So why do Ukrainians believe Putin has launched the invasion of their country? 

Vlodko Pawluk, a Ukrainian community activist, says. “Putin is trying to rebuild his Russian empire. NATO, I think, is an excuse. I think he wants Ukraine back in the Russian sphere of influence.”

His friend, who will only give his name as Bob, interrupts to give an economic explanation. “In the time of the Soviet Union, 40% of the Soviet GDP was generated by Ukraine. The Russian population is ageing. They’ve got all kinds of social problems, so they’re not producing anything. Ukraine’s population is younger and more energetic.’

Dan agrees. “Did you see Putin’s speech? It was an hour-long rant. Full of pure hatred for Ukraine. He denied Ukraine should even be a country or had any to exist. He wants to reconstruct the USSR. He sees the fall of the USSR as something that never should have happened. And he’s not getting any younger. He’s nearly seventy. This is his last hurrah. He can go out having reunited the USSR. I think that’s his goal. I think he’s still living in a world from 30 to 40 years ago.”

But Olga’s view is starker. “Putin’s a terrorist. I don’t know why the world is waiting, why NATO is waiting to protect us.”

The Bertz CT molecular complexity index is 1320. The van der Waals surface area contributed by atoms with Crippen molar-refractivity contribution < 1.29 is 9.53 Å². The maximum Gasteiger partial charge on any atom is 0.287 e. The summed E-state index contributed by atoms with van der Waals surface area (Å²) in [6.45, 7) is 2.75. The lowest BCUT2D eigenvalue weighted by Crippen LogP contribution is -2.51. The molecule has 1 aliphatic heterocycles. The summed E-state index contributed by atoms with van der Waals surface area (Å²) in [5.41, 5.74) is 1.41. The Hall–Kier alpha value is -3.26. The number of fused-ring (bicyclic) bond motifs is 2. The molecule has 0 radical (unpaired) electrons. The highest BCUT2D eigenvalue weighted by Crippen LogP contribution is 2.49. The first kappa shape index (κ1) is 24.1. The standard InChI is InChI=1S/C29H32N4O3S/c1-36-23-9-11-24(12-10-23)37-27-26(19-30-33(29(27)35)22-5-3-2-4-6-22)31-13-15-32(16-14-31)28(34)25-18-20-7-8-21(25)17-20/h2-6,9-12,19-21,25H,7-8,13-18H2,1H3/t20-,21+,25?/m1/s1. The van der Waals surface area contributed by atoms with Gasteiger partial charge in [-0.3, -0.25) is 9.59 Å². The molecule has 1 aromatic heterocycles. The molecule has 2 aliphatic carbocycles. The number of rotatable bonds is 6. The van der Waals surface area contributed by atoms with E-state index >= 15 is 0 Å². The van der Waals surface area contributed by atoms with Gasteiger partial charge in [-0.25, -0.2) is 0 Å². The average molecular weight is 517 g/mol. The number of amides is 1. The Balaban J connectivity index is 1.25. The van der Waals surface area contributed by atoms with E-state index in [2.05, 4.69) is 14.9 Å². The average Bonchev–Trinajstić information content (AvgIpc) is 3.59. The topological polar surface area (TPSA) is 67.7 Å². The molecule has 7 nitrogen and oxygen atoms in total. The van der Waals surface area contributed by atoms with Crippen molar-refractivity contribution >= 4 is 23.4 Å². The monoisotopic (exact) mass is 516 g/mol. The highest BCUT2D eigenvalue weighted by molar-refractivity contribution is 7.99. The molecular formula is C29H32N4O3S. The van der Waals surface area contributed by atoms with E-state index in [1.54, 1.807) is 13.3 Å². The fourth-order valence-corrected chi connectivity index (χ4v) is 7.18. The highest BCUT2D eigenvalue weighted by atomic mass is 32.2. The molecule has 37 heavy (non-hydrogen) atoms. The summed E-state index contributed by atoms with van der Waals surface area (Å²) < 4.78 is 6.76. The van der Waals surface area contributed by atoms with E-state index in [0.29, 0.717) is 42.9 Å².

Meanwhile, some Westerners are openly rooting for Russia. Christelle Neant, a French self-described journalist (who allegedly took on the citizenship of the self-declared Donetsk People’s Republic) and the founder of the Donbass Insider, a pro-separatist media organisation, echoes Moscow’s narrative. She says the conflict has been misrepresented in the West from the very start and describes the Maidan revolution as “an anti-constitutional coup d’état led by the USA.”. When asked how the people of the breakaway republics see the current Ukrainian government, she says, “They feel the post-Maidan authorities are oppressive. The first decision of the Ukrainian parliament after the Maidan was to remove the status of the Russian language. They (the West) portray it as a conflict between Ukraine and Russia. Which it is absolutely not. It is a civil war.”  Neant’s work in the Donbass has been described by the European External Action Service as effectively recycling stories provided by Russian state-controlled media outlets which in turn repurpose Donbass Insider articles as supposedly unbiased Western opinion. Indeed, her arguments of alleged anti-Russian discrimination measures by Kyiv authorities are virtually identical to anti-Ukrainian narratives that the Russian state has been actively pushing in its various propaganda operations at home and abroad since 2014.